Thursday, March 26, 2015

NSW Coalition on housing and tenancy

Continuing our look at the housing policies of parties in the NSW State election, let's look now at the Coalition. The Coalition is, of course, two parties, but the National Party is not really putting forward a separate housing policy; it's the Liberals who are making commitments on housing for the Coalition.

These commitments include a fund for 'up to $1 billion' in new social housing and affordable housing, which the Coalition has made contingent on its proposed privatisation of State electricity assets. This fund is the subject of a Memorandum of Understanding between the Government, the NSW Council of Social Service, and Infrastructure Partnerships Australia.

We very briefly discussed this proposed fund when it was announced, and we welcomed its implicit acknowledgement that social housing and affordable housing needs more than the starvation ration it currently gets. (We also noted that there are ways other than asset sales to finance State Government programs). Since then, NCOSS has provided us with a copy of the MoU, and the Australian Services Union has distributed it widely too, so we can consider some more of the details.

The MoU refers specifically to 'a new dedicated fund to facilitate up to $1 billion in new social and affordable housing stock'. It also says that 'private finance will be involved to increase the scale and impact of the fund.'

We understand from NCOSS that the intention is to make possible some innovation in the development of social and affordable housing, so the sort of assistance to be provided by the fund is left a bit open in the MoU. For example, XYZ Housing Ltd might approach the fund with a development proposal that puts together land owned by XYZ and some finance from ABC Bank, and that needs a further loan from the fund to make it all happen. And another housing provider might pitch a proposal that needs money in the form of a grant, and another might have a projected that just needs a guarantee to get it going.

Being open to innovation and different ways of assisting is worthwhile, but there remains a question as to the size of the government's commitment. As a number of commenters have pointed out, it does say 'up to', implying the possibility of less.... Moreover, there's also the question of whether the 'up to $1 billion' refers to what the government will contribute, or the total of what all the parties to proposals will contribute (eg XYZ's land plus ABC's loan plus the loan from the fund). NCOSS says the government's own contribution should be 'up to $1 billion', such that the total value of housing produced would be rather more.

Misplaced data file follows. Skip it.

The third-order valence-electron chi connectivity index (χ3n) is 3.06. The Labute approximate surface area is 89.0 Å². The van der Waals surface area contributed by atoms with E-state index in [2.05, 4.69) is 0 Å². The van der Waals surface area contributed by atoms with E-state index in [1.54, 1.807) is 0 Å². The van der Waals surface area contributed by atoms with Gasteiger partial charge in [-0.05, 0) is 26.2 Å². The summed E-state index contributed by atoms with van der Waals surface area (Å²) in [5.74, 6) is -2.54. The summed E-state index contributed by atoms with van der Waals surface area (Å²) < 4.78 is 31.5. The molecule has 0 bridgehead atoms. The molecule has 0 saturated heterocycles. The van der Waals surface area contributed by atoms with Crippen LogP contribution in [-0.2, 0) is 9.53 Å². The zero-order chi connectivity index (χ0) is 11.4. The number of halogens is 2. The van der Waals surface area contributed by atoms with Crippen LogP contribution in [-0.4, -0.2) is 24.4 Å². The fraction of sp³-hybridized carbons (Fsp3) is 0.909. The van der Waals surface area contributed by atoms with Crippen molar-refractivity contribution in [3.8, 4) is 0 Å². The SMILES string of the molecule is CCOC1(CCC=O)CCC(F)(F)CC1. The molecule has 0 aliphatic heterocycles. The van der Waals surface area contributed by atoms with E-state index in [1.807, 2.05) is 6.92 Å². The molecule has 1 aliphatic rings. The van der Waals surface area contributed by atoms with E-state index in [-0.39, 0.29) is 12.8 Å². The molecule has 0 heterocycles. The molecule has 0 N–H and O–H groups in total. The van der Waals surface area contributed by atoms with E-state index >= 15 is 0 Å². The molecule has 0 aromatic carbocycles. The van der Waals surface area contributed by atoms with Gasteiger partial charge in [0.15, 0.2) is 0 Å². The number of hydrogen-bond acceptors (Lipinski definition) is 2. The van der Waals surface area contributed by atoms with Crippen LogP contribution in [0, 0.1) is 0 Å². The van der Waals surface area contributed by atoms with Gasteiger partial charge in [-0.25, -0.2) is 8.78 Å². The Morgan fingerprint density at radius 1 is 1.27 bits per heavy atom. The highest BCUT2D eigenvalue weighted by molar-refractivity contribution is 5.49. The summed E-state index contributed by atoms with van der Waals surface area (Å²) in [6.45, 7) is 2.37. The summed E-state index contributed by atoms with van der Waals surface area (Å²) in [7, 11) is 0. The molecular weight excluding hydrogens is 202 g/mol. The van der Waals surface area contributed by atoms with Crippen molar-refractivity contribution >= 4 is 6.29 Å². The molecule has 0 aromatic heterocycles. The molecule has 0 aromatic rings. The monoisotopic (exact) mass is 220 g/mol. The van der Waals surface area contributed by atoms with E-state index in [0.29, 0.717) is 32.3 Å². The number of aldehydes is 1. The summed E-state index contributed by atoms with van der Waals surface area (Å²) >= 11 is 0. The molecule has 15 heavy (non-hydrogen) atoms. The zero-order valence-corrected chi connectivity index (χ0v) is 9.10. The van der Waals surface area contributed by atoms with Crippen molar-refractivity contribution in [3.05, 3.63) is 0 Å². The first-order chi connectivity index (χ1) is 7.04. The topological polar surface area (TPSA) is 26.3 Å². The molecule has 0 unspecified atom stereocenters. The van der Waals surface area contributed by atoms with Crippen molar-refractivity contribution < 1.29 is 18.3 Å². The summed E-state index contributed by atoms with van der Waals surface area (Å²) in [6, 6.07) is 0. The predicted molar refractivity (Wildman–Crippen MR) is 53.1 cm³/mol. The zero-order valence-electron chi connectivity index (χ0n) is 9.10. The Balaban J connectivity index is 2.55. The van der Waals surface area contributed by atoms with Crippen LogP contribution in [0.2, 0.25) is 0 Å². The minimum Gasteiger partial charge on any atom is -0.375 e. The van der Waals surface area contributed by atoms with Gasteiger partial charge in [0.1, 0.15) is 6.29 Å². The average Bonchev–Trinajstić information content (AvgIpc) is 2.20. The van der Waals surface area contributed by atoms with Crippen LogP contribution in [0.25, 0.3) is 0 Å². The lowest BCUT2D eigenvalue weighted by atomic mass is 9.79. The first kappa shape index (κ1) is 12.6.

The MoU does get more specific in some respects: the fund is specifically for the provision of new stock, not the refurbishment of existing stock; and it is for 'social and affordable housing outcomes... not to improve commercial advantage.'

Separately, the Coalition has also promised $20 million for 'social housing community improvement', which will make grants of up to $50 000 for local projects. A bit of money can make great things happen on estates, so we like this commitment.

The Coalition is also proposing a public housing crime 'crackdown', through legislative and policy changes for 'one strike' evictions where serious offences have taken place, 'three strikes' for other breaches, the giving of confidential evidence in Tribunal proceedings, and probationary periods for long-term public housing tenancy agreements.

These proposals are a real worry. As we've discussed previously, the 'one strike' evictions would be achieved by removing the Tribunal's discretion in these proceedings, which is to remove an important safeguard against injustice. 'Three strikes' will only encourage neighbours and housing officers to frame interpersonal disputes as tenancy disputes, and rack the three strikes necessary for termination proceedings, with persons with mental illness and disability, and Aboriginal persons, the most vulnerable to badly motivated complaints. And the idea of 'confidential' evidence is anathema to the basic principle of justice that a person gets to know and test the case against them.

There's nothing to recommend the Coalition's 'crackdown' proposals. On the other hand, its proposal for social housing community improvement grants is welcome, and so is its acknowledgement of the need for substantial additional funds for new social and affordable housing stock.

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